One aspect of the Israeli-Palestinian conflict that has received more attention in recent years has been the topic of setting preconditions for negotiations. This is partially due to the Obama administration’s decision to demand a full settlement freeze–including “natural growth”–from Israel before the U.S. would throw its weight behind renewed talks.
It was poorly conceived, since prohibiting “natural growth” has no impact on borders and puts Palestinian day laborers out of work. And it didn’t do much to get negotiations going. But there is another reason preconditions should be used sparingly, and Abbas today demonstrated why. According to Haaretz:
The Palestinian Authority is set to demand that the Quartet pressure Israel to release prisoners in fulfillment of a pledge made by former Prime Minister Ehud Olmert to PA President Mahmoud Abbas, senior Palestinian sources told Haaretz on Monday.
Among the prisoners the PA wants released are Marwan Barghouti and Ahmad Saadat. The former is a member of the Fatah leadership, while Saadat is Secretary General of the Popular Front for the Liberation of Palestine (PFLP).
At the Knesset on Monday, MK Ahmed Tibi (United Arab List-Ta’al) said that Israel should not be surprised if the two current conditions the Palestinians have set for restarting talks–a halt to construction in the settlements and recognition of the 1967 borders as a basis for negotiations–become three, the third being the prisoner release.
This is obviously in response to the recent prisoner swap between Israel and Hamas for Gilad Shalit. One of the concerns about the deal was that it would strengthen Hamas. And in fact, the Haaretz article casually mentions that Hamas will be franchising its product, opening offices in Cairo and Jordan.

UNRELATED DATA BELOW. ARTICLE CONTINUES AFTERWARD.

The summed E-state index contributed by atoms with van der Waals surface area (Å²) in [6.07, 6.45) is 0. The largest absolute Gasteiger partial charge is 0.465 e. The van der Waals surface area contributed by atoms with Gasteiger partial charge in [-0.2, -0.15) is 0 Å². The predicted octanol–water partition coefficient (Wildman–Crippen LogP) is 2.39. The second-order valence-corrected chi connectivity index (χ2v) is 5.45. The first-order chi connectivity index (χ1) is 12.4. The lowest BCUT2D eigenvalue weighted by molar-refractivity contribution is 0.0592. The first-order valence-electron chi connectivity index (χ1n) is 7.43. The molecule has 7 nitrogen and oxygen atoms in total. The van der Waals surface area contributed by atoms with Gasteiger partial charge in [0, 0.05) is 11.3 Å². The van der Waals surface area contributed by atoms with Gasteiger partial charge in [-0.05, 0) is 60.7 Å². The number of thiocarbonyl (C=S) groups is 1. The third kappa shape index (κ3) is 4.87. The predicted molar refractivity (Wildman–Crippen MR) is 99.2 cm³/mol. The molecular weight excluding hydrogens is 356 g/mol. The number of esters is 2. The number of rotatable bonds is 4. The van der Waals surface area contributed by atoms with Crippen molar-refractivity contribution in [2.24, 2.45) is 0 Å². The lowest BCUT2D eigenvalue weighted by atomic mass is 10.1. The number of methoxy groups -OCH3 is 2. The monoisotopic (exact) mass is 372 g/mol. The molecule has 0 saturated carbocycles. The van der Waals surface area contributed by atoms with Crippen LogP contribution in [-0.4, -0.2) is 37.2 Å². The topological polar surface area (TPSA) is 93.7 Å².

But more specifically, Abbas’s demand is patently absurd, and a clear indication he does not want to restart negotiations. Netanyahu has played hard-to-get himself in recent weeks, following the Palestinian attempt to void the Oslo accords at the UN. But Abbas is transparently torpedoing negotiations. He does not want Barghouti released; the suggestion that Barghouti was involved in the Shalit deal was universally seen as an attempt by Hamas to embarrass Abbas.
Abbas’s term in office legally ended quite some time ago. Barghouti’s popularity would easily eclipse that of Abbas, and finally give the Palestinians a reason to evict Arafat’s understudy. Abbas knows that Israel won’t agree to this trade. And that is the danger in opening the door to multiple preconditions: it’s a slippery slope. If the Obama administration supported the settlement freeze as a precondition, why wouldn’t they support Israel using the 1949 armistice lines as a precondition? And why not Barghouti too?
Abbas’s fear is that, just as Netanyahu agreed to the previous settlement freeze, he will agree to another one. So a second precondition had to be added, in the form of using the armistice lines as the basis for negotiations. But then there were murmurs that Netanyahu was willing to accept those too. So a third must be added. Whatever it takes to keep negotiations at bay. Because negotiations are also a slippery slope: what happens if a peace deal is reached? Just think of all the trouble Abbas has had to go through just to void the last one.